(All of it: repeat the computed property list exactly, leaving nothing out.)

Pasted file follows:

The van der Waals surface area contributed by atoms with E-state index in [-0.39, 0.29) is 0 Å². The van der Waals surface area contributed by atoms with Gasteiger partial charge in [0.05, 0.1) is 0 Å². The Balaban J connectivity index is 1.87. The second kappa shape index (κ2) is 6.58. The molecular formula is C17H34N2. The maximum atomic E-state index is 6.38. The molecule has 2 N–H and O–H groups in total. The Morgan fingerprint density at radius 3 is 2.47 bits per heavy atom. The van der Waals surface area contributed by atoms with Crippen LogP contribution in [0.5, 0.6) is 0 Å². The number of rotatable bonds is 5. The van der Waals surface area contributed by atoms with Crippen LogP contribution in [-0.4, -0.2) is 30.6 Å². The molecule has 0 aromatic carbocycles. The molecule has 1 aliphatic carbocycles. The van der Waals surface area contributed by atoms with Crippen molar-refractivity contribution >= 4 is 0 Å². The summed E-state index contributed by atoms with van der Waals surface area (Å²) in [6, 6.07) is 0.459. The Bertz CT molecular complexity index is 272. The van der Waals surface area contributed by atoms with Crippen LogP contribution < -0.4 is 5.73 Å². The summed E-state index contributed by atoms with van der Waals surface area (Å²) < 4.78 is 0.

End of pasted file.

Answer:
The van der Waals surface area contributed by atoms with E-state index in [-0.39, 0.29) is 0 Å². The van der Waals surface area contributed by atoms with Gasteiger partial charge in [0.05, 0.1) is 0 Å². The Balaban J connectivity index is 1.87. The second kappa shape index (κ2) is 6.58. The molecular formula is C17H34N2. The maximum atomic E-state index is 6.38. The molecule has 2 N–H and O–H groups in total. The Morgan fingerprint density at radius 3 is 2.47 bits per heavy atom. The van der Waals surface area contributed by atoms with Crippen LogP contribution in [0.5, 0.6) is 0 Å². The number of rotatable bonds is 5. The van der Waals surface area contributed by atoms with Crippen LogP contribution in [-0.4, -0.2) is 30.6 Å². The molecule has 0 aromatic carbocycles. The molecule has 1 aliphatic carbocycles. The van der Waals surface area contributed by atoms with Crippen molar-refractivity contribution >= 4 is 0 Å². The summed E-state index contributed by atoms with van der Waals surface area (Å²) in [6, 6.07) is 0.459. The Bertz CT molecular complexity index is 272. The van der Waals surface area contributed by atoms with Crippen LogP contribution < -0.4 is 5.73 Å². The summed E-state index contributed by atoms with van der Waals surface area (Å²) < 4.78 is 0.